WDFWs Martorello failed to provide any deterrent use in their Update. Martorello further hid this from the news for 2 weeks. Martorello only gave nptice of less than 17 hrs for an IWC meeting, which included not allowing public comment again, just as he did in his hokey lethal policy meeting! WDFW is blatantly disregarding your Rights as a Public citizen, Violating your Constitutional Rights amongst other things. We have the research to stop these blatant disregards of your Indian and Public Trusts!
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Update on Washington Wolves Latest reports on key wolf activities, conservation efforts, and management actions
November 9, 2017 Wolf killed under caught-in-the-act authority, confirmed depredation on calf in Ferry County On October 27, 2017, a livestock producer saw one wolf in the act of attacking their livestock on private grazing lands in Northern Ferry County. The producer shot and killed the wolf, and reported the incident to WDFW.
WDFW Enforcement investigated the producer’s action and found it to be consistent with state regulations. In areas of Washington where wolves are not listed under the federal Endangered Species Act, WAC 220-440-080 states the owner of domestic animals (or an immediate family member, agent, or employee) may kill one gray wolf without a permit issued by the WDFW director if the wolf is attacking their domestic animals.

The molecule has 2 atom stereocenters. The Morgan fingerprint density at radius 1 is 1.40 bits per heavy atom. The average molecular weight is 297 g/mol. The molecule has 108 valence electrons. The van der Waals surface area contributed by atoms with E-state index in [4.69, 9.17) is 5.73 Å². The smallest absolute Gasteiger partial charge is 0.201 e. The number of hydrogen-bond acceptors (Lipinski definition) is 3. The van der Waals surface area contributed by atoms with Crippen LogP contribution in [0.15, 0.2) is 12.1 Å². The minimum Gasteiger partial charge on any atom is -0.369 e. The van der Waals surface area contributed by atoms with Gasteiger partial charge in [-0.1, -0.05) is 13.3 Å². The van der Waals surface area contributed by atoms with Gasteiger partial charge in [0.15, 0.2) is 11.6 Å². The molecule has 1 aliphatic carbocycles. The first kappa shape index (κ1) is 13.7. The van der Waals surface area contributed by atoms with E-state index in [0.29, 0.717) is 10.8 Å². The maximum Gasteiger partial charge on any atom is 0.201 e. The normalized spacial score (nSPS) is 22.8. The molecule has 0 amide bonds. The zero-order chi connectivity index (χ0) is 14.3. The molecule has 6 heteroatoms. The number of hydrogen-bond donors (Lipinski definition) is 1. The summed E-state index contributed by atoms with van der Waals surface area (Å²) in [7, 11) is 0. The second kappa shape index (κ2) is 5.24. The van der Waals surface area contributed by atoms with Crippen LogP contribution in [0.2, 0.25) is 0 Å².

The incident occurred outside any known pack territories and the wolf killed was an unmarked adult female.
On November 2, 2017 WDFW was contacted by a different livestock producer in Ferry County about an injured calf that was discovered less than three miles from where the unmarked female wolf was killed under caught-in-the-act authority. A WDFW contracted range rider heard that there was a possible injured calf a day prior, but the calf could not be located at that time. Once the calf was found, it was taken to a holding pen for the investigation.
The Ferry County Sheriff and WDFW management staff were notified of the pending depredation investigation as per the Wolf-Livestock Interaction Protocol. A Ferry County Officer was also in attendance for the depredation investigation. The calf had injuries to both rear flanks and on both rear legs between the pin and hocks. Injuries on the rear flanks included bite lacerations and puncture wounds. Hemorrhaging was noted near bite lacerations in all four locations. After the wound was cleaned and dead tissue was removed, significant hemorrhaging was noted inside the wound, specifically around the wound margins. After a field examination of the injuries to the calf, it was determined to be a Confirmed Wolf Depredation. The determination was based on evidence and recent wolf activity in the area. Repeated reports from the producer and WDFW contracted range rider included recent wolf howls, tracks, scat, and cattle grouping behavior in the pasture where the injured calf was located. Information on the use of deterrence measures will be provided in our next monthly wolf report.